Ahead of the Responsible Sourcing and Supply Chain Compliance Conference, marcus evans spoke with Romi Lessig, Worldwide Procurement, Sustainability Program Manager at Dell, about Dell's partnerships with NGOs, the most common challenges in responsible sourcing, transparency and more.
When Dell decided to partner with NGOs and others to broaden your Responsible Sourcing efforts, how’d that conversation begin?
In 2004, Dell and other leading electronics companies joined forces and founded the Electronics Industry Citizenship Coalition, a nonprofit organization with a common goal to improve efficiency and social, ethical, and environmental responsibility in the supply chain. Many of our suppliers supply components to multiple companies in the electronics industry, which is why it was important for all members to deploy an industry-wide approach to setting responsible manufacturing standards.
Many of our engagements over the years have been through the EICC, but we’ve also engaged NGO’s directly to get their different perspectives and find partners by region or issue. Some of our recent partnerships with NGOs include the Rural Education Action Program (REAP) helping student workers in China and joining the Responsible Raw Materials Initiative (RRMI), working to address responsible sourcing practices for metals and minerals in addition to those established for the 3TG (Tin, Tungsten, Tantalum, and Gold). We’ve also partnered with the Lonely Whale Foundation to harvest and up-cycle ocean-bound plastics into our product packaging.
If you could give solid advice for others in procurement looking to revamp their programs to become more socially responsible, what would it be?
A social and environmental responsibility program starts with internal alignment. At Dell, sustainability is part of our strategy and in 2012 we launched our 2020 Legacy of Good Plan outlining our commitment to reaching clear and measurable goals around sustainability and corporate social responsibility. There’s a great business case for sustainability for many industries, but successfully implementing it requires a cross-functional approach and commitment towards a common goal. Part of the work also includes educating internal stakeholders and procurement teams on the increasing sustainability expectations from customers – which frequently move faster and farther than government regulations. Companies that peg their sustainability efforts solely to meeting the minimum regulations are at risk of becoming increasingly uncompetitive over time. A proactive approach to supply chain social and environmental responsibility can help build trust with customers, develop suppliers, and mitigate risks.
What are some of the common challenges in responsible sourcing? And how do you see personal or team visions through to successful completion while facing those challenges?
Responsible sourcing requires shared values and partnership with suppliers. One of the main challenges in responsible sourcing is differing maturity levels in supplier’s SER programs. Thus, we work closely with our partners to develop their own capabilities and drive accountability, compliance, and transparency. For example, Dell has established an industry-leading sustainability supplier expectations manual, which outlines key sustainability requirements for suppliers. We offer suppliers capability building programs to develop their own SER programs, understanding of the EICC’s standards, and how to improve their audit performance. Additionally, we incorporate sustainability metrics in our supplier scorecard during Quarterly Business Reviews to drive accountability and compliance.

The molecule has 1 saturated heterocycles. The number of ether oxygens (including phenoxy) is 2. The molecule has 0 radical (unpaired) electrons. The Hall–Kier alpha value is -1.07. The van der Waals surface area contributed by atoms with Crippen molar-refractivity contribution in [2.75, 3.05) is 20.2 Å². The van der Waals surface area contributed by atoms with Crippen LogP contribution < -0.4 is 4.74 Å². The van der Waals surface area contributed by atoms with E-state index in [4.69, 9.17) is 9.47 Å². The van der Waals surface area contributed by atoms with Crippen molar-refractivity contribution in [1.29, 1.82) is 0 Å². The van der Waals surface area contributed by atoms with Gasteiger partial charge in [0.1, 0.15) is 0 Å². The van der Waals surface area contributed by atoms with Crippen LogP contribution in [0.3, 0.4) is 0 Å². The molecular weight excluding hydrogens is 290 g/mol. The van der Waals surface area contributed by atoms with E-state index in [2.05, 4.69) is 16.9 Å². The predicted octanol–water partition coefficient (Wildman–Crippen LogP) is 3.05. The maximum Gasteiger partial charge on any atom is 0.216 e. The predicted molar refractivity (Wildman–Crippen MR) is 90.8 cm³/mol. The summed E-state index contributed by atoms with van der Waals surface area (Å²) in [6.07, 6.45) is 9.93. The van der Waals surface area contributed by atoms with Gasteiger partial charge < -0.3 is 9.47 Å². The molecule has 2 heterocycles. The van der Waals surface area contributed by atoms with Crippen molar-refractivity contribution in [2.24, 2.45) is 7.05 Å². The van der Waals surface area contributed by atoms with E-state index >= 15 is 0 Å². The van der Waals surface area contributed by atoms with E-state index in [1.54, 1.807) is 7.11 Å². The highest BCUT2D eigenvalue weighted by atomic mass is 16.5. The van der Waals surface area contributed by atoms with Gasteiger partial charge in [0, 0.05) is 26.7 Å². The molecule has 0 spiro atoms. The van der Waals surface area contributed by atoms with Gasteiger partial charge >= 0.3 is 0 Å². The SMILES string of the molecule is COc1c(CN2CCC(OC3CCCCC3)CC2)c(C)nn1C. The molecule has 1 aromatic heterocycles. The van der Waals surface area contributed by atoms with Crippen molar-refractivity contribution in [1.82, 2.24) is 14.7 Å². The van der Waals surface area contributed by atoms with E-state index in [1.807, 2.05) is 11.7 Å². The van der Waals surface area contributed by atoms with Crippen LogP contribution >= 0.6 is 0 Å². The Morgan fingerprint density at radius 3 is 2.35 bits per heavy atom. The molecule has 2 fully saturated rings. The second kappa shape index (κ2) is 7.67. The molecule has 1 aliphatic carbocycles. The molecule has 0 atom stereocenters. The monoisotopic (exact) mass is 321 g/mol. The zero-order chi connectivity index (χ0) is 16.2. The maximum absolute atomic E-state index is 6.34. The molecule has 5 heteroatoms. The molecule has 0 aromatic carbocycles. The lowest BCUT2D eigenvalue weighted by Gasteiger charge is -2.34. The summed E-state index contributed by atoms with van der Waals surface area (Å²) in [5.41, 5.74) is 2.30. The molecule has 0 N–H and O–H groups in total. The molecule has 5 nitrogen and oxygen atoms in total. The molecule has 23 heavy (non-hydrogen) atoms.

How do you forge lasting partnerships, and open communication with suppliers at Dell?
Be transparent and follow-up on your commitments. Deepen your relationships with partners that align with your values and goals, fostering a shared vision and cross-industry collaboration. For example, Dell, Apple, and Intel partnered last year to co-host an Executive Sustainability Roundtable in Taipei. Fifteen global companies attended the forum and joined the conversation to tackle key challenges and opportunities in the electronics supply chain. I look forward to sharing more about this at the Responsible Sourcing conference.
About the Speaker
Romi Lessig has been with Dell for 20 years, with the last 16 in WW Procurement. She has managed Commodity Managers, Supply Managers and Buyer/Planners across multiple global commodities. Based upon the good (and not so good) practices seen over the years in literally scores of factories, she decided 2 years ago to move into the Social Environmental Responsibility (SER) team to bring a supply chain perspective to the SER approach. Romi has a dual-role as program lead for the Commodity management Champions program as well as the Dell voice on several industry working groups focused on increasing SER performance and resilience globally. Romi particularly enjoys taking a capability building approach and working with commodity teams to assess and mitigate risks for workers and the environment.
On a personal note, Romi has been married to Todd for almost 30 years, with 2 sons, Matt and Luke who are almost launched. In her spare time, she likes to hike with her Labrador Roxxy, camp, travel and read (preferably under a tree).
About the Conference
We invite you to join Takeda Pharmaceuticals, TE Connectivity, Dell and others to discuss strategies in ethical sourcing and supply chain compliance. Attendees will discuss upcoming trends, examine the various existing and upcoming legislation, and have the hard conversation about social responsibility. This event will allow you to create actionable strategies to overcome quandaries, sustain compliance, and improve ethical and moral obligations.
For any questions regarding the 5th Responsible Sourcing and Supply Chain Compliance Conference, please contact:
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